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Research indicates more plastic may be in ocean than previous estimates

Courtesy of NOAA photo library

Over 19 billion pounds of trash is dumped in the ocean every year, according to a study published in the premier journal Science last year. And much of that is plastic.

Recently, a new paper from the University of Delaware suggests that this number is actually a conservative estimate and we may be putting more plastic in our oceans than we thought.

One way oceanographers have approached it is by taking a big net and dragging it for a few miles over one of the Earth’s five largest ocean gyres. Then, they count how many plastic fragments they find and come up with a number.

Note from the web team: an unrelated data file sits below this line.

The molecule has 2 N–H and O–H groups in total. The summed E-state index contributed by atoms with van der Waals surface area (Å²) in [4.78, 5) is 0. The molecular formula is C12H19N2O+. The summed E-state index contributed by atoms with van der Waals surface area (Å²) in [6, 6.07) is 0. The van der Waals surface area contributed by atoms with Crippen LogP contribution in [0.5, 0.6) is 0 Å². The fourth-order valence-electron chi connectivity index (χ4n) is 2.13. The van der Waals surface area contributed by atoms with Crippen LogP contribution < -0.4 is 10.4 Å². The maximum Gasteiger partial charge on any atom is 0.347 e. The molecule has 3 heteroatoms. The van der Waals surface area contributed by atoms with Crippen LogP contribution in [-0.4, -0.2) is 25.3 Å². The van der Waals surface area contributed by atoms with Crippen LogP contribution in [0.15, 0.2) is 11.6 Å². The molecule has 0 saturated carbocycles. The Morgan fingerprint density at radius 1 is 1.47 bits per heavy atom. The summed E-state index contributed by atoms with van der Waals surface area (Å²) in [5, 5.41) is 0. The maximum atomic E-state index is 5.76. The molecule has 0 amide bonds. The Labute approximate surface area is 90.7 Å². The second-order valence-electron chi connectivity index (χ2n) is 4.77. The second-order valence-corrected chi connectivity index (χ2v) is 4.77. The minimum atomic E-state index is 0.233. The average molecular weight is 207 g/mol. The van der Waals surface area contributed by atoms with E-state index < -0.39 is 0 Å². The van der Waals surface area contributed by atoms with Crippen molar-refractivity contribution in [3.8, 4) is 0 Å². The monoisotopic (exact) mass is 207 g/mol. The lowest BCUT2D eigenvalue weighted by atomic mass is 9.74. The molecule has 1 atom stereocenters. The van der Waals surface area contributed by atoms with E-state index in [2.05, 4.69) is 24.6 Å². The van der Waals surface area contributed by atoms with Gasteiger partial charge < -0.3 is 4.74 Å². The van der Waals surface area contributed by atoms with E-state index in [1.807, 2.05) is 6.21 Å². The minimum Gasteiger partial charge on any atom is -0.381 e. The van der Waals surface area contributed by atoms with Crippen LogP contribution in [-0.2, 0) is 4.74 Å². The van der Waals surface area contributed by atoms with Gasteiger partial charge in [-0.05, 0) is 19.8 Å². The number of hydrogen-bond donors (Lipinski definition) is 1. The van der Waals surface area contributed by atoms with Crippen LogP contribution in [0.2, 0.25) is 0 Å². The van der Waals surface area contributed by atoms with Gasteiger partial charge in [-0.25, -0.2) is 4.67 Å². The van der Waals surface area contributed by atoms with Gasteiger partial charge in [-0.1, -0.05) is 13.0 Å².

But new research says that scientists should take ocean turbulence into account. Turbulence in the ocean is generated by wind and waves, kind of like what happens when you stir cream into a cup of coffee.

Researchers at UD, University of Washington and Woods Hole Oceanographic Institution used computer modeling that shows that this force can mix contents from the surface further down the water column.

The amount of stuff that travels below also depends on the season. Warmer temperatures in the summer heat up the surface layer and trap its contents there. But when things are colder, some plastic contents will sink below the surface.  

Knowing this, scientists say they should be doing a little more than skimming the surface, especially when it comes at a great cost to the many creatures that call the ocean home.


The study appears in the Journal of Physical Oceanography and is co-authored by University of Delaware professor Tobias Kukulka.

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